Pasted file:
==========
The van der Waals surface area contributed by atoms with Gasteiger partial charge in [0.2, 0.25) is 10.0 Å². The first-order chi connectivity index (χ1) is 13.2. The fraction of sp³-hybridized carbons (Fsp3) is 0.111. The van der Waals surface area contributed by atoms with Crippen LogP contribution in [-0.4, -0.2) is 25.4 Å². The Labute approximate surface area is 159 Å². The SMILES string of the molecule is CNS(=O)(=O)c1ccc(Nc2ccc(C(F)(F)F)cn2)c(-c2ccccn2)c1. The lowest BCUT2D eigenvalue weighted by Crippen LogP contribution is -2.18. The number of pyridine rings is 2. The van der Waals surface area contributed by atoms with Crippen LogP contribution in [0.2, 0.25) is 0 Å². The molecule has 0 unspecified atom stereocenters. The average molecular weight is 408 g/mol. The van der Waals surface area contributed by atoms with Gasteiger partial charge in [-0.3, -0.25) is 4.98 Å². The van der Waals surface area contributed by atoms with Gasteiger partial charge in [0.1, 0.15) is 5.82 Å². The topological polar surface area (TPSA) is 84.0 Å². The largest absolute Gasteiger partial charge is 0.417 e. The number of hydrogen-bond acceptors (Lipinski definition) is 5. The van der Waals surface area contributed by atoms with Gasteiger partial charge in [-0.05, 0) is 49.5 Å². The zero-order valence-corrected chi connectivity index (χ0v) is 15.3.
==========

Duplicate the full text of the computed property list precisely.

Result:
The van der Waals surface area contributed by atoms with Gasteiger partial charge in [0.2, 0.25) is 10.0 Å². The first-order chi connectivity index (χ1) is 13.2. The fraction of sp³-hybridized carbons (Fsp3) is 0.111. The van der Waals surface area contributed by atoms with Crippen LogP contribution in [-0.4, -0.2) is 25.4 Å². The Labute approximate surface area is 159 Å². The SMILES string of the molecule is CNS(=O)(=O)c1ccc(Nc2ccc(C(F)(F)F)cn2)c(-c2ccccn2)c1. The lowest BCUT2D eigenvalue weighted by Crippen LogP contribution is -2.18. The number of pyridine rings is 2. The van der Waals surface area contributed by atoms with Crippen LogP contribution in [0.2, 0.25) is 0 Å². The molecule has 0 unspecified atom stereocenters. The average molecular weight is 408 g/mol. The van der Waals surface area contributed by atoms with Gasteiger partial charge in [-0.3, -0.25) is 4.98 Å². The van der Waals surface area contributed by atoms with Gasteiger partial charge in [0.1, 0.15) is 5.82 Å². The topological polar surface area (TPSA) is 84.0 Å². The largest absolute Gasteiger partial charge is 0.417 e. The number of hydrogen-bond acceptors (Lipinski definition) is 5. The van der Waals surface area contributed by atoms with Gasteiger partial charge in [-0.05, 0) is 49.5 Å². The zero-order valence-corrected chi connectivity index (χ0v) is 15.3.